born March 23, 1841, is deceased. Sarah, born
March 25, 1843, is deceased. Susan, born
March 6, 1845, was the wife of Jonas Asper,
and is deceased. Rebecca, born July 3, 1847,
was the wife of Peter J. Detter, and is de-
ceased. Catherine, born Sept. 30, 1849, died
unmarried. Eliza, born July 29, 1851, died
young. Joseph, born Jan. 5, 1853, is men-
tioned farther on. Lavina, bom March 7,
1855, is the deceased wife of Amos Chronaster.
Lydia, born Dec. 4, 1857, is the wife of John
Renicker, and lives in Wellsville, Pa. Jonas,
born April 26, i860, died in 1901. Dala, born
Jan. 26, 1862, is the wife of Lewis Weaver,
and they reside at Weigelstown, in Dover
township, York county. Maria, born Jan. i,
1865, is the wife of George Wise, assessor of
Washington township.

Joseph Myers was born Jan. 5, 1853, in
Washington township, and was brought up
there, receiving his education in the schools
of the locality, which he attended until he was
nineteen years old. Meantime he became
familiar with farm work while assisting his
father, and spent one summer in Lancaster
county, where he frequently visits even to this
day. He was but twenty when he married
and settled on his father's farm at Kralltown,
where he remained for two years, thence go-
ing to Warrington township. After a five
years' residence there he returned to the old
home in Washington township, upon which he
continued until he came to his present place
in 1889. He bought it in 1902, having ninety-
seven acres of land, which he culti^'ates
practically and scientifically, the results demon-
strating the wisdom of his methods. The place
formerly belonged to his father, l)ut to the
present occupant must be given credit for the
fine barn and other outbuildings which now
adorn the property. Everything is kept up
with an eye for thrift and neatness which at-
tracts the attention of the most casual observer.

Mr. Myers is energetic and fully alive to
the needs of the community, and having a pro-
gressive spirit he is willing to do his share to
bring about beneficial changes and needed re-
forms. His executive ability is as evident in
public service as it has been in the manage-
ment of his private affairs. He has been town-
ship supervisor, was school director four years,
and has represented his township as delegate
and committeeman. He is a prominent mem-
ber of St. Paul's Lutheran Church at Red Run,
served eight years as deacon, and is now a
trustee, taking the same interest in church af-
fairs that he displays in all his relations with
his fellowmen. He is a stanch Democrat in
political opinion. As an all-around good citi-
zen, one who can be depended upon to support
a good cause with words and work, Mr. Myers
has few equals in his neighborhood.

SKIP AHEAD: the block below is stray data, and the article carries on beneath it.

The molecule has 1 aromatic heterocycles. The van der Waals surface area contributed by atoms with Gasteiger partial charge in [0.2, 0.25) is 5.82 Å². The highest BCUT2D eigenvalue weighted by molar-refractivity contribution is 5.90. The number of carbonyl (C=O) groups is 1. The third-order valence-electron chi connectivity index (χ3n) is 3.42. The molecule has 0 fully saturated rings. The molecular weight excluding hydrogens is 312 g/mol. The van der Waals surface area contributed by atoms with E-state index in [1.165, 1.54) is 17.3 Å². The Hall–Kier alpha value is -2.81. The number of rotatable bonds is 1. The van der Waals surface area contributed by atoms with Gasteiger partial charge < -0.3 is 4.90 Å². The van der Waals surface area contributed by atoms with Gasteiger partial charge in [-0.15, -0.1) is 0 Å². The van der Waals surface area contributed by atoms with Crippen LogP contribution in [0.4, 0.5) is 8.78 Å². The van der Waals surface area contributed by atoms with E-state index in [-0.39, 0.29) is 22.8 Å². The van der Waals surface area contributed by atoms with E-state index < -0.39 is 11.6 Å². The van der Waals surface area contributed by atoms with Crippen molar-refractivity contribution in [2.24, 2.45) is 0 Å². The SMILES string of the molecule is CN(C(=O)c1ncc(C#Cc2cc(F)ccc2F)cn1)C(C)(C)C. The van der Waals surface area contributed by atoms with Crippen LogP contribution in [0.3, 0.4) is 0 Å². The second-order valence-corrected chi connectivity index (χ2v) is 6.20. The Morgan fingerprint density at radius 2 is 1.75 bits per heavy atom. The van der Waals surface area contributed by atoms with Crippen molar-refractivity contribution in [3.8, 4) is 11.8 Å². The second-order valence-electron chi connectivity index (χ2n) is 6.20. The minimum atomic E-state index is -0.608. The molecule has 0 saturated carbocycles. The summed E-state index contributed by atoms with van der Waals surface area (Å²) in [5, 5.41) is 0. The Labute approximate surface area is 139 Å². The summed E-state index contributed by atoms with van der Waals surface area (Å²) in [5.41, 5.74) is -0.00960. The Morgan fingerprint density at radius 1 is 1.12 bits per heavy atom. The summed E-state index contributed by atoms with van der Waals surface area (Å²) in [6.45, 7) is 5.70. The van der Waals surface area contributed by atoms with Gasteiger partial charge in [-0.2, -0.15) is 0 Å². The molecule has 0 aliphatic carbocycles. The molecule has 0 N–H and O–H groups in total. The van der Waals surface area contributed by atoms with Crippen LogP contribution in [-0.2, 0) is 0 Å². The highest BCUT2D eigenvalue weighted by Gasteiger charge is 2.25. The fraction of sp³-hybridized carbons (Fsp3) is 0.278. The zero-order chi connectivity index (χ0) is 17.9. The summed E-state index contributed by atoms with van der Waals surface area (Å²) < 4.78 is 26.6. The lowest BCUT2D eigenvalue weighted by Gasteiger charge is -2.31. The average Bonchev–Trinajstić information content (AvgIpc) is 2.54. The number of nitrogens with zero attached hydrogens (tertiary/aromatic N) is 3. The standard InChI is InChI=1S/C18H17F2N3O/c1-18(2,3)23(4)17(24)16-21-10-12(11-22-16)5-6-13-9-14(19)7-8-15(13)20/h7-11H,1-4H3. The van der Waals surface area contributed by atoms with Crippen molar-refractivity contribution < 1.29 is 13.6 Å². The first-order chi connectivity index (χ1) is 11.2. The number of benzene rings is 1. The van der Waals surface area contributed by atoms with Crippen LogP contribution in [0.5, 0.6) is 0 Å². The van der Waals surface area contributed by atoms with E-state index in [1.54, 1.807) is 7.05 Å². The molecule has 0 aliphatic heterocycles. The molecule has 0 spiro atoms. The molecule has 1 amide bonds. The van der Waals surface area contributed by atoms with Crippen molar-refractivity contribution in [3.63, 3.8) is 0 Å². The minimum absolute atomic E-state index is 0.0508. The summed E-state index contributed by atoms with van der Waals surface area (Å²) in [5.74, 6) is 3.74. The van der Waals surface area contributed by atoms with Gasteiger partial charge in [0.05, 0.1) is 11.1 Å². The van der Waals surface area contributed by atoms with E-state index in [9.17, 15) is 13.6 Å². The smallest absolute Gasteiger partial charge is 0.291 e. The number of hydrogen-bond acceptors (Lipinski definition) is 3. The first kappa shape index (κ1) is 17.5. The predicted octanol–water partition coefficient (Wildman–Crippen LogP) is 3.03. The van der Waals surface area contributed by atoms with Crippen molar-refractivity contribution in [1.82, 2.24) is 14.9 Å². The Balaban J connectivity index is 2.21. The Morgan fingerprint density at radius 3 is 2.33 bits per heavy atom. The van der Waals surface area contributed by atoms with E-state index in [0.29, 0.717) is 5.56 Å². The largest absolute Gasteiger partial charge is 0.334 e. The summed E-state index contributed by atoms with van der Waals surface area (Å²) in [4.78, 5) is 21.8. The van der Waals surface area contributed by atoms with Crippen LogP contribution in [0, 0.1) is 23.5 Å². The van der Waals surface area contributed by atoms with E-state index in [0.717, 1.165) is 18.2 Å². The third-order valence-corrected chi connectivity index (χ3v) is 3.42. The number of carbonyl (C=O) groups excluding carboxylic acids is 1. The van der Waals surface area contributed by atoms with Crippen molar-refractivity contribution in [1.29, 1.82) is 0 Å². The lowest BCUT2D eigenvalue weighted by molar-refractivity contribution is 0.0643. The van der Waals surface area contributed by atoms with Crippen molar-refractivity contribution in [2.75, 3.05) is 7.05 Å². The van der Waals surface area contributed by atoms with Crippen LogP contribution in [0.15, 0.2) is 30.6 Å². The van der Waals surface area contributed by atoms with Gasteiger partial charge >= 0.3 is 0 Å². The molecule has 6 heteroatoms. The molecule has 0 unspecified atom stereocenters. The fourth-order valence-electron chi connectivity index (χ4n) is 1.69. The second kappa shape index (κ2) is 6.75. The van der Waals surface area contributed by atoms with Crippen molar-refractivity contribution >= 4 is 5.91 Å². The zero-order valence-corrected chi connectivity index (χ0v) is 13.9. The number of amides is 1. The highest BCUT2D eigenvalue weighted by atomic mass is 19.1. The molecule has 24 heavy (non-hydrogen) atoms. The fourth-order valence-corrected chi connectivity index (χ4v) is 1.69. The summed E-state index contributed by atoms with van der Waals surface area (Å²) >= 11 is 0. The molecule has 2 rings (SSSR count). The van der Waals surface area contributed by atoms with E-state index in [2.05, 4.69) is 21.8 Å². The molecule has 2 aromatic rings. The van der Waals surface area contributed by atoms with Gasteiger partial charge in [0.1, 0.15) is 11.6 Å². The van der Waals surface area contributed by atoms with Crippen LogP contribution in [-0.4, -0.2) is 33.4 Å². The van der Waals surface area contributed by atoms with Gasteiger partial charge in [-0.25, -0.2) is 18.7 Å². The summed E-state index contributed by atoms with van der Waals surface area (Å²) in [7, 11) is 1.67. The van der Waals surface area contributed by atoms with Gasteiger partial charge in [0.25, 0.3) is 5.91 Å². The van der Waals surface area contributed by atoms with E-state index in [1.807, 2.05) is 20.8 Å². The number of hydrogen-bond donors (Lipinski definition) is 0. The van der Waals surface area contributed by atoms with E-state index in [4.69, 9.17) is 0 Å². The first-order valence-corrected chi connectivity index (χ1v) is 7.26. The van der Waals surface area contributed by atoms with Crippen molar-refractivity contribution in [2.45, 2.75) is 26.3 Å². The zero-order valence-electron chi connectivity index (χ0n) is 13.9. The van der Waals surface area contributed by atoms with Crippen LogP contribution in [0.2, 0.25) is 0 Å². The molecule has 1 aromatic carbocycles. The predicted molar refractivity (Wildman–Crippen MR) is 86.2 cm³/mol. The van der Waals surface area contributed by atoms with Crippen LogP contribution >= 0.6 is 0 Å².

Mr. Myers was united in marriage with
Emma E. Wise, daughter of Harry and Eliza-
beth (Thoman) Wise, and a member of an old
York county family. They are the parents of
fourteen children, of whom we have the fol-
lowing record: Charles F., born Jan. 17, 1874,
died April 16, 1884, and is buried at Red Run
Church. Mazzie M., born in March, 1875,
died in March, 1875. David E., born March
15, 1876, died March 29, 1876. Harry J.,
born June 12, 1877, is a truck farmer in \\'ash-
ington township ; he married Minnie Hoke.
John C, born Aug. 14, 1878, died Aug. 30,
1878. Gertrude B., born Sept. 18, 1879, is
the wife of Jacob F. Nickey, of West York,
■Pa., high constable of the borough and a me-
chanic in the Martin Carriage Works. Emma
E., born Nov. 19, 1880, is the wife of Jacob
H. Deardorff, and lives at No. 519 North
Hartley street, in York. Joseph C, born May
14, 1882, died Dec. 22, 1882. Daisy A., born
Jan. 9, 1884, is unmarried and at home. \\'il-
liam C, born March 20, 1885. died Nov. 14,
1885. Chester A., born Aug. 16, 1886, died
Dec. 7, 1891. Allen E., born Oct. 28, 1888,
is at home. Bruce R.. born April 19, 1891,
is at home. Melvin Floy, born Dec. 9, 1893,
was killed July 15, 1902, while riding a horse
home from Kralltown, the horse falling- on

of York, is a descendant of a family prominent
in the history of York county since the time
of the early settlement. Johannes Koch, his


great-great-grandfather, emigrated from Ger-
many, landed in Baltimore in 1745, and soon
afterward settled in Dover township, in York
county. He died in the year 1783. John
Michael Koch, his son, enlisted as a soldier
during the early part of the Revolution and in
1777 entered the cavalry service with Gen.
Armand, when that French patriot came to
York to recruit his legion. He participated
with this command in several hard fought bat-
tles, remaining in service until the end of the
war. John Michael Koch became an influential
citizen of York, and lived until 1849. The
sword which he carried in the cavalry service
during the Revolution was presented by his
descendants to the Historical Society of York

Dr. Francis Koch, son of John Michael
Koch, and grandfather of the subject of this
sketch, was a leading physician in Hellam
township and later in the borough of York for
nearly half a century. He had his office for
many years on the west side of North Beaver
street, near Market. Later in life he moved
to the southeast corner of Market and Beaver,
where he died in the year 1861. In this build-
ing for nearly half a century his son, William
Koch, carried on the jewelry business, and for
a time had associated with him his brother Ed-
win Koch, who was major of the 5th Mary-
land Regiment in the Civil war. Dr. Koch
was married to Nancy, the daughter of Abram
Hiegtand, of Hellam township, and had three
sons and three daughters.

Dr. Francis A. H. Koch, the eldest son,
and father of William Edward Koch, was born
in York Aug. 31, 1830. Early in life he at-
tended the York County Academy for several
years, and he completed his medical education
at the University of Maryland. His father
practiced medicine in Hellam, North Codorus
and York. During the last fifteen years of
his life he was one of the leading physicians
of Hanover, where he served several "terms as
chief burgess and school director, and died
there in the year 1892.